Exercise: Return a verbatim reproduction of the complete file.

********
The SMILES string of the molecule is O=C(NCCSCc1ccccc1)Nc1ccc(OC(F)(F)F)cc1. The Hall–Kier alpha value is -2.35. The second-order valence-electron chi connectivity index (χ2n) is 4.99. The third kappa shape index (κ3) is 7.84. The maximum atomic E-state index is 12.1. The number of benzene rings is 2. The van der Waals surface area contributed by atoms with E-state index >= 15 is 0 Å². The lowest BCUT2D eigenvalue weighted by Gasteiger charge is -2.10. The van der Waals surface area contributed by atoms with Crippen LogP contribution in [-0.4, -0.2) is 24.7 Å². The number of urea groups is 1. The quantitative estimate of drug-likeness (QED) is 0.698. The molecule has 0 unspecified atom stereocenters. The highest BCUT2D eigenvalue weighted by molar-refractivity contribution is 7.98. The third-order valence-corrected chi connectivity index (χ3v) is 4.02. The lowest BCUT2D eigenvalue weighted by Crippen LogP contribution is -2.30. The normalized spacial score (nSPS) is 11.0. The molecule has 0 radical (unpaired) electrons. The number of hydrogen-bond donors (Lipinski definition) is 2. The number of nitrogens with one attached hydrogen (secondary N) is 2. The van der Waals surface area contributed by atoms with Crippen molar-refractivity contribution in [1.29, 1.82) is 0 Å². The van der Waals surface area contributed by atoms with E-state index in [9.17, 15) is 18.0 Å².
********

The SMILES string of the molecule is O=C(NCCSCc1ccccc1)Nc1ccc(OC(F)(F)F)cc1. The Hall–Kier alpha value is -2.35. The second-order valence-electron chi connectivity index (χ2n) is 4.99. The third kappa shape index (κ3) is 7.84. The maximum atomic E-state index is 12.1. The number of benzene rings is 2. The van der Waals surface area contributed by atoms with E-state index >= 15 is 0 Å². The lowest BCUT2D eigenvalue weighted by Gasteiger charge is -2.10. The van der Waals surface area contributed by atoms with Crippen LogP contribution in [-0.4, -0.2) is 24.7 Å². The number of urea groups is 1. The quantitative estimate of drug-likeness (QED) is 0.698. The molecule has 0 unspecified atom stereocenters. The highest BCUT2D eigenvalue weighted by molar-refractivity contribution is 7.98. The third-order valence-corrected chi connectivity index (χ3v) is 4.02. The lowest BCUT2D eigenvalue weighted by Crippen LogP contribution is -2.30. The normalized spacial score (nSPS) is 11.0. The molecule has 0 radical (unpaired) electrons. The number of hydrogen-bond donors (Lipinski definition) is 2. The number of nitrogens with one attached hydrogen (secondary N) is 2. The van der Waals surface area contributed by atoms with Crippen molar-refractivity contribution in [1.29, 1.82) is 0 Å². The van der Waals surface area contributed by atoms with E-state index in [9.17, 15) is 18.0 Å².